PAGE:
Vanderbilt Journal of Transnational Law

First Page



In this Note, the author argues that, despite the strictures of the Foreign Commerce Clause, under an expansive conception of the market participant exemption, states should be able to place restrictions on the export of state-owned or state-nurtured natural resources. In light of the current trade imbalance between Japan and the United States and by way of example, the author discusses Japan's importation of United States natural resources and the competing interests that argue for and against its continuance. Japan's economic growth, appetite for natural resources, and lack of adequate regard for environmental consequences is well documented. Economists and political scientists have posited that the inherent structural incompatibilities between the United States and Japanese approaches to international trade strongly suggest that Japan's trade surplus with the United States will not decrease. This trade imbalance has created economic and political pressures to export United States natural resources to Japan. At the state level, however, a combination of economic and environmental motives have driven some states to consider legislation that would prohibit the export of natural resources.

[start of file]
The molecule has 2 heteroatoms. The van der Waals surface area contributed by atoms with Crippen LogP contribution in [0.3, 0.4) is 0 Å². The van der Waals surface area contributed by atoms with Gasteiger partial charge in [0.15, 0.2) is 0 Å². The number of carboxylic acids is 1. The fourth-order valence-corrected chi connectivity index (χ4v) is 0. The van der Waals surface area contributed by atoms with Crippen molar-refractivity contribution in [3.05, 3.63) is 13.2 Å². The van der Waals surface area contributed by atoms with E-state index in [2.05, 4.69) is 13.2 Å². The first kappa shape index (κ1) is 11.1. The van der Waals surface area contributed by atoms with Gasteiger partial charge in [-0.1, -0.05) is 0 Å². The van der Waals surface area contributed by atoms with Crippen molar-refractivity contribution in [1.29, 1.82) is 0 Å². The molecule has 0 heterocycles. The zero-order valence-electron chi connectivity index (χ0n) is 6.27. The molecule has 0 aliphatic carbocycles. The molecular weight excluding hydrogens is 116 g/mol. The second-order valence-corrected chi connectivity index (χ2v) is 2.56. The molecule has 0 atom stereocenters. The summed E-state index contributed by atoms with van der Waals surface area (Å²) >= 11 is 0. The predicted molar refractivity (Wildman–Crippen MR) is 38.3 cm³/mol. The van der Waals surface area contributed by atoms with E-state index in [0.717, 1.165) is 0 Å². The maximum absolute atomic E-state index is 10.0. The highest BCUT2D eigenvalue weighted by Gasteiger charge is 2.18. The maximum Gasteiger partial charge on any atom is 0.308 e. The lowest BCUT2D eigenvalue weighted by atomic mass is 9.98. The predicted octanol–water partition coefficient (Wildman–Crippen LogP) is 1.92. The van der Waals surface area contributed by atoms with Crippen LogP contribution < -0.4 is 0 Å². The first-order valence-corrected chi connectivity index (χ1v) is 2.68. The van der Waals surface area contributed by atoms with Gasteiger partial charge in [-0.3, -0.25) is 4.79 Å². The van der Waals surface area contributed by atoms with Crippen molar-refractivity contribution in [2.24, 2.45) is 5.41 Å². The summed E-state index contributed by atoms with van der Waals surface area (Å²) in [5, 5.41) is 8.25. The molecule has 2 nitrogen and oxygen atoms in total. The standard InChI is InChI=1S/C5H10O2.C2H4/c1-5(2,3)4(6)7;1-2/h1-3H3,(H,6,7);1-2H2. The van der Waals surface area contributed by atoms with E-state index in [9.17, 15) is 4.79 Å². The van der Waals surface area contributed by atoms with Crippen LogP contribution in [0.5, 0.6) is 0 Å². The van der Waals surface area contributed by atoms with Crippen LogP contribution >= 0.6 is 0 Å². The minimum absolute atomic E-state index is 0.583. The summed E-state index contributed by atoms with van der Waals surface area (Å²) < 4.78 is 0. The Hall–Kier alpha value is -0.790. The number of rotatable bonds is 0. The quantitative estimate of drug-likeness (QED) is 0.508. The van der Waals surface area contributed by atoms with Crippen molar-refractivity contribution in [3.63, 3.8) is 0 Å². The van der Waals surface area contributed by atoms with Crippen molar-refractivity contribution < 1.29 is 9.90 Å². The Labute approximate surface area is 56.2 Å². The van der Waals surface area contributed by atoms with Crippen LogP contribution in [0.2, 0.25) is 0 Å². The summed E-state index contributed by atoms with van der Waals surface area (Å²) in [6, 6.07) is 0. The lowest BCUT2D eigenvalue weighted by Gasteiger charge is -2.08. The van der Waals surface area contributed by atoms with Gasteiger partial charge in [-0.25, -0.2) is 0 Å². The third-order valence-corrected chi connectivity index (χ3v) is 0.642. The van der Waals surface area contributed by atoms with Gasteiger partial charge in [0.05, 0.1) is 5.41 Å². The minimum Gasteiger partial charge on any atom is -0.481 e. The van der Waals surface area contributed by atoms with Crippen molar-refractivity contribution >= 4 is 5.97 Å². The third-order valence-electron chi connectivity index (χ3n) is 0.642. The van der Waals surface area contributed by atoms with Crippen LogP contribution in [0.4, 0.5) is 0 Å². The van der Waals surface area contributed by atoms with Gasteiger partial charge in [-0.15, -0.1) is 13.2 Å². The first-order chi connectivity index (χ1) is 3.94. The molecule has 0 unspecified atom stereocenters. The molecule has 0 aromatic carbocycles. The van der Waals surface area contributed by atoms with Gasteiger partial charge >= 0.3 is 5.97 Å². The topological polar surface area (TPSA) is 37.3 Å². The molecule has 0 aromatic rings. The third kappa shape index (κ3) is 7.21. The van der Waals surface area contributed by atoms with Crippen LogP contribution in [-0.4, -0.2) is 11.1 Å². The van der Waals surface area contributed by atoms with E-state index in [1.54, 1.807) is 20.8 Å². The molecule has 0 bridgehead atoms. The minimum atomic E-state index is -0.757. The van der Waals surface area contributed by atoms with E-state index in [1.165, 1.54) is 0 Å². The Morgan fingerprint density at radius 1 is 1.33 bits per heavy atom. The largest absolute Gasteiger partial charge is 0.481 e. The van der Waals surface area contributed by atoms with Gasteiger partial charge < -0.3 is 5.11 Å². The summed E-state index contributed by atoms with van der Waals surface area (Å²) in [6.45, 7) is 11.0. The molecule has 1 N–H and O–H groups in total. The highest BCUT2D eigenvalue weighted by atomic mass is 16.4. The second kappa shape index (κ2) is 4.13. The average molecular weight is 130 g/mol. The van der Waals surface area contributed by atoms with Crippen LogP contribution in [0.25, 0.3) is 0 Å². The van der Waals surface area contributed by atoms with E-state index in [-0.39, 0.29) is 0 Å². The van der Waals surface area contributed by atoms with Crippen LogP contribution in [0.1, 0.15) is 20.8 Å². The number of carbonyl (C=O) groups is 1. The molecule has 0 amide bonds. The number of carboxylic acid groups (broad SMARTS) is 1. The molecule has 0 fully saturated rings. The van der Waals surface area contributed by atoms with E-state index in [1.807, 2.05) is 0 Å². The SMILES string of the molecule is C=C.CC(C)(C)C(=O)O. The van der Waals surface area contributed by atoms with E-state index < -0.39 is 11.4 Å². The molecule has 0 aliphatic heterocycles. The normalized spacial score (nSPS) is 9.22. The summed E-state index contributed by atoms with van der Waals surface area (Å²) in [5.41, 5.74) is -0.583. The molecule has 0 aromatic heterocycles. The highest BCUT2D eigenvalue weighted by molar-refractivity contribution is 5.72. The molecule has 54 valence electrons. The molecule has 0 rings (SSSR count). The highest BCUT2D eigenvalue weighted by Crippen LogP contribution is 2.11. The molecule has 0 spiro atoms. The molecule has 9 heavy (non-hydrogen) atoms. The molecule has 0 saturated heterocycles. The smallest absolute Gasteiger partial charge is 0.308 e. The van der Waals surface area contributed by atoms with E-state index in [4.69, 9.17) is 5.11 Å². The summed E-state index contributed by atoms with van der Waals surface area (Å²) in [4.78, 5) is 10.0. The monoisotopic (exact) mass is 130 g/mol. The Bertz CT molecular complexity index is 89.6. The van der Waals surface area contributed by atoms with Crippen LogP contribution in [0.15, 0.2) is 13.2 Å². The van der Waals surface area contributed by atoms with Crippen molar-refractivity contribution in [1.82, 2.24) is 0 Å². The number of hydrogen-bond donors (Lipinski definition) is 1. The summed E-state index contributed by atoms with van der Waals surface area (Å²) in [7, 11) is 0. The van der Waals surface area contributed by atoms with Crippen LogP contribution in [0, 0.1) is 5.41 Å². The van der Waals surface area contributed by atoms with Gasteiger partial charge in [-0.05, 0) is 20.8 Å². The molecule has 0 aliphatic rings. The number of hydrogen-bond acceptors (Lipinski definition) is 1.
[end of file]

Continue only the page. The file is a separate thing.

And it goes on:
The author examines the foreign prong of the Commerce Clause, which prohibits state legislation restricting the export of natural resources. Recent Commerce Clause decisions have indicated that a theoretical basis exists for validating state legislation which restricts the export of state-owned or state-nurtured natural resources. The author discusses Maine v. Taylor, which signals a growing judicial solicitude for state regulation of interstate commerce that promotes environmental considerations. Applied to the Foreign Commerce Clause, Maine v. Taylor and the line of market participant exemption cases suggest that states validly could enact environmentally motivated restrictions on the initial distribution of state-owned natural resources. The author argues, in the case of state-owned natural resources, that for reasons of public policy the market participant exemption should be expansively interpreted to include not only state-owned natural resources, but also those natural resources that pervasive state regulation and management facilitate or nurture.